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I have the following structure:

struct
{
   int a:4;
   int b:7;
   int c:21;
} example;

I would like to combine a and b to form an integer d in C++. For instance, I would like the bit values of a to be on the left of the bit values of b in order to form integer d. How is this implemented in c++?

Example:

a= 1001

b = 1010101

I would like int d = 10011010101 xxxxxxxxxxxxxxxxxxxxx

where x can be 21 bits that belonged to d previously. I would like the values of a and b to be put in bit positions 0-3 and 4-10 respectively since a occupies the first 4 bits and b occupies the next 7 bits in the struct "example".

The part that I am confused about is that variable a and variable b both have a "sign" bit at the most significant bit. Does this affect the outcome? Are all bits in variable a and variable b used in the end result for integer d? Will integer d look like a concatenation of variable a's bits and variable b's bits?

Thanks

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1  
look into keyword union –  Billiska Nov 21 '12 at 2:01
1  
How are you counting bit positions? Normally, bit 0 is the least significant bit (LSB), and bit 31 is the most significant bit (MSB) of a 32-bit integer. Your diagram suggests that you want bits 0-10 to be more significant than bits 11-31. –  Jonathan Leffler Nov 21 '12 at 2:41

1 Answer 1

up vote 2 down vote accepted

Note that whether an int bit-field is signed or unsigned is implementation-defined. The C++ standard says this, and the C standard achieves the same net result with different wording:

ISO/IEC 14882:2011 — C++

§7.1.6.2 Simple type specifiers

¶3 ... [ Note: It is implementation-defined whether objects of char type and certain bit-fields (9.6) are represented as signed or unsigned quantities. The signed specifier forces char objects and bit-fields to be signed; it is redundant in other contexts. —end note ]

§9.6 Bit-fields

¶3 ... A bit-field shall have integral or enumeration type (3.9.1). It is implementation-defined whether a plain (neither explicitly signed nor unsigned) char, short, int, long, or long long bit-field is signed or unsigned.

ISO/IEC 9899:2011 — C

§6.7.2.1 Structure and union specifiers

¶10 A bit-field is interpreted as having a signed or unsigned integer type consisting of the specified number of bits.125)

125) As specified in 6.7.2 above, if the actual type specifier used is int or a typedef-name defined as int, then it is implementation-defined whether the bit-field is signed or unsigned.

§6.7.2 Type specifiers

¶5 ... for bit-fields, it is implementation-defined whether the specifier int designates the same type as signed int or the same type as unsigned int.

The context of §6.7.2 shows that int can be combined with short, long etc and the rule will apply; C++ specifies that a bit more clearly. The signedness of plain char is implementation-defined already, of course.


Unsigned bit-fields

If the type of the bit-fields are unsigned, then the expression is fairly straight-forward:

int d = (example.a << 7) | example.b;

Signed bit-fields

If the values are signed, then you have a major interpretation exercise to undertake, deciding what the value should be if example.a is negative and example.b is positive, or vice versa. To some extent, the problem arises even if the values are both negative or both positive.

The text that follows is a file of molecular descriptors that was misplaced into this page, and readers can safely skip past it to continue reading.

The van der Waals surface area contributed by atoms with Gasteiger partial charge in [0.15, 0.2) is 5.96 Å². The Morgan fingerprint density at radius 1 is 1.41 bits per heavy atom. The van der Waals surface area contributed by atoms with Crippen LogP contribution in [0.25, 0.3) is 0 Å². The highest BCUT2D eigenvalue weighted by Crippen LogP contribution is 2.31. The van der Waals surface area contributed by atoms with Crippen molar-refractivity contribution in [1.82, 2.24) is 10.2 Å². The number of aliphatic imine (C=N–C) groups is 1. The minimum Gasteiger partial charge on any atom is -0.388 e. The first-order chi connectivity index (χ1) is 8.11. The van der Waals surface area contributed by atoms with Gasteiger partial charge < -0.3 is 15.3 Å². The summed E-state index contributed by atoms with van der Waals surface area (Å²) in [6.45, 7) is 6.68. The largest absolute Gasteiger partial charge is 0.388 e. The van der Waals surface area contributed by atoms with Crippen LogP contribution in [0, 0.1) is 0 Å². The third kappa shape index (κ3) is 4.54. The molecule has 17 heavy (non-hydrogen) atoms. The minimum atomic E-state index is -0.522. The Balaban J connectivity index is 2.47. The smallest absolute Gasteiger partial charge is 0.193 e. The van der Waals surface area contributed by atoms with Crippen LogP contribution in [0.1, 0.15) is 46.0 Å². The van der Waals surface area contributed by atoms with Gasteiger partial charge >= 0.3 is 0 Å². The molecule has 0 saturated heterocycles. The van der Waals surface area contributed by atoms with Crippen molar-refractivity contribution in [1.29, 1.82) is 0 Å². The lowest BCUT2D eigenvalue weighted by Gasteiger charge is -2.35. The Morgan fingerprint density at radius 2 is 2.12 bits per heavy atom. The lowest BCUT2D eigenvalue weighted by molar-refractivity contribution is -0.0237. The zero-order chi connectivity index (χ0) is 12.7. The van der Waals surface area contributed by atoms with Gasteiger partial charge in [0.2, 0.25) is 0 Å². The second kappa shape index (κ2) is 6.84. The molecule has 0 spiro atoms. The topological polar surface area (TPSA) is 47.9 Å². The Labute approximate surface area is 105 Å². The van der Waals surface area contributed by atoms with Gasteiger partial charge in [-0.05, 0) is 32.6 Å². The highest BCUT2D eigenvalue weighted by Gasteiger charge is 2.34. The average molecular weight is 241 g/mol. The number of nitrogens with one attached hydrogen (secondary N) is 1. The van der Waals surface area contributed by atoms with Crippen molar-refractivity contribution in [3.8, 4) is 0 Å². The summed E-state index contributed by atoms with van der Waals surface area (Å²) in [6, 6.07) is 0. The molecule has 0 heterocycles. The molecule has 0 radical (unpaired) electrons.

Suppose example.a = 7; and example.b = 12; — what should be the value of d? Probably the same expression applies, but you could argue that it would be better to shift by 1 fewer places:

assert(example.a >= 0 && example.b >= 0);
int d = (example.a << 6) | example.b;      // Alternative interpretation

The other cases are left for you to decide; it depends on the interpretation you want to place on the values. For example:

int d = ((example.a & 0x0F) << 7) | (example.b & 0x7F);

This forces the signed values to be treated as unsigned. It probably isn't what you're after.


Modified question

example.a = 1001     // binary

example.b = 1010101  // binary

d = 10011010101 xxxxxxxxxxxxxxxxxxxxx

where x can be 21 bits that belonged to d previously.

For this to work, then you need:

  d = (d & 0x001FFFFF) | ((((example.a & 0x0F) << 7) | (example.b & 0x7F)) << 21);

You probably can use fewer parentheses; I'm not sure I'd risk doing so.

Union

However, with this revised specification, you might well be tempted to look at a union such as:

union u
{
    struct
    {
       int a:4;
       int b:7;
       int c:21;
    } y;
    int x;
} example;

However, the layout of the bits in the bit-fields w.r.t the bits in the int x; is not specified (they could be most significant bits first or least significant bits first), and there are always mutterings about 'if you access a value in a union that wasn't the last one assigned to you invoke undefined behaviour'. Thus you have multiple platform-defined aspects of the bit field to deal with. In fact, this sort of conundrum generally means that bit-fields are closely tied to one specific type of machine (CPU) and compiler and operating system. They are very, very non-portable at the level of detail you're after.

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+1: I still wonder why this was specced for int and not the other integer types (or were they and I'm reading the spec wrong?). I occasionally laugh when I see an int x:1 to this day. The very idea of having a signed value of bit width-nothing still cracks me up. –  WhozCraig Nov 21 '12 at 2:35
    
@WhozCraig: See my note about the 'context of §6.7.2'. The int is mentioned in the lines describing short int and long long int, etc, to I believe the point is covered. Arguably, the C++ standard makes it clearer. –  Jonathan Leffler Nov 21 '12 at 2:38
    
Thanks for the update, Jonathan. –  WhozCraig Nov 21 '12 at 21:16

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